Caravan for Peace Protests in Front of School of the Americas Print
On Friday, August 31, the Mexico Caravan for Peace and Justice with Dignity stopped at the gates of Fort Benning, Georgia to highlight  the connection between SOA/WHINSEC and the thousands murdered during the past 6 years in the so-called “War on Drugs” in Mexico. Family members of the victims and their allies staged a die-in at the entrance to the base, leaving photographs of their loved ones, signs and crosses on the main entrance's sign.

View pictures from the protest.

More pictures from the Peace Caravan's Flickr page

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by José Gil Olmos, Proceso Magazine

Caravan for Peace Protests in Front of School of the Americas

ATLANTA, Ga. - The cries for justice echoed through the entrance of the famous School of the Americas at Fort Benning. Never before had there been a peaceful Mexican demonstration at the door of this anti-insurgency military training center.

Six years ago, the U.S. government changed the name to the Western Hemisphere Institute for Security Cooperation in an attempt to erase its dark history.

However, Javier Sicilia, the leader of the Movement for Peace with Justice and Dignity that is touring the country with a group of families, decided to refresh everyone’s memory, stating, “this school is the face of legalized criminals.”

Watched by a group of policemen, the Mexican contingent, supported by various U.S. social organizations, led the protest at the main entrance of Fort Benning.

There, Javier Sicilia charged that the school has generated legal criminals that later have become illegal.

“According to the Defense Secretary, 33 percent of deserters in the Mexican army were trained at the School of the Americas. It is they who butcher, decapitate, disappear people. That is the reality of this school, a reality that combines with crime to shame nations, to shame people, to destroy them.”
The poet called on the Mexican Armed Forces and the governments of other countries to withdraw their students from the school because, he said, “they are going to create more crime in the country, if they desert and have no ethics they will become a part of it, like the Zetas of the country’s criminal forces.”

Sicilia said that in Mexico at least thirteen commanders involved in the country’s violence graduated from this school, among them General José Rubén Rivas, author of 1994’s Chiapas Plan and main advocate for the militarization of the southern state.

After reminding the demonstrators that although the government believed that the EZLN (the Zapatista Army of National Liberation) and other indigenous groups would Balkanize the country, it was the criminals who actually did it and one example of this, he said, is the hiring by the Juárez cartel of thirty-one soldiers who then became Zetas [the violent Mexican criminal syndicate].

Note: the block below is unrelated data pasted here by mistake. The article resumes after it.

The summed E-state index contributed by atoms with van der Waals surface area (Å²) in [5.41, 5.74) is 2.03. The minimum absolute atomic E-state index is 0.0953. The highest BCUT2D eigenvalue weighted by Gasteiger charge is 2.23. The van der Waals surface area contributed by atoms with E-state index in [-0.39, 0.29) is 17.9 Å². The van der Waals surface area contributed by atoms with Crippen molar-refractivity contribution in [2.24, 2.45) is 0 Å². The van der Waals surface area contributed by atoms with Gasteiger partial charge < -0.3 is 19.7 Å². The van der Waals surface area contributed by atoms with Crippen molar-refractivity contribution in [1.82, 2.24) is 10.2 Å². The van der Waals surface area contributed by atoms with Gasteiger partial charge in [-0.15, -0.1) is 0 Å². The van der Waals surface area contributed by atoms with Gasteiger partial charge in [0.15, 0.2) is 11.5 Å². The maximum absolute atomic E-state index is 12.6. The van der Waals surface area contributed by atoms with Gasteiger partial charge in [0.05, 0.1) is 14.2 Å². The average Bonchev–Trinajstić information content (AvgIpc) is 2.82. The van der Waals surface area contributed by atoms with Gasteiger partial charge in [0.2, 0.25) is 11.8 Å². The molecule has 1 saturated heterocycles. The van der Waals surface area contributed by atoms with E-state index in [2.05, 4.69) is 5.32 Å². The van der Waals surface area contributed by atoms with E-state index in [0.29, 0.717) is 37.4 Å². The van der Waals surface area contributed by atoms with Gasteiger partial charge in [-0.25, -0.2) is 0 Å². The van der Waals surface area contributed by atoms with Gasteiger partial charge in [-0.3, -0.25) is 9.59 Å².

According to Sicilia, this school is the shame of military ethics because it is the face of legalized criminals, the opposite of what armies across the world have been.

Before arriving at Fort Benning, the Caravan for Peace was greeted by a group of members of the Trinity Presbyterian Church, whom they asked for help in stopping the drug war.

In his speech, the leader of the Caravan recalled the recent massacres in the country, like that in Colorado, and made it clear that he did not come to try to impose an agenda, but only to ask that the U.S. take responsibility for supporting the Mexican government in the drug war.
“This is the United States’ responsibility, we come to ask them for help, we must stop this war, because all it’s doing is killing and destroying, creating gains for the most perverse figures, the leaders of violence, and benefiting the mafias,” he stated in front of the white Presbyterian pastors who offered breakfast to the Caravan.
One of the pastors acknowledged that the U.S. has managed to avoid the violence in Mexico.
“In this country we haven’t had the courage to face the truth. We have funded the destruction of Mexico and the deaths of many here. For many years we have kept up a drug war that was a failure from the start,” he said.

He also said that each time a criminal leader dies, a few dozen arise because they do business and there are many poor people who are looking for ways to make money: “We are creating our own destruction, and Mexico’s.”

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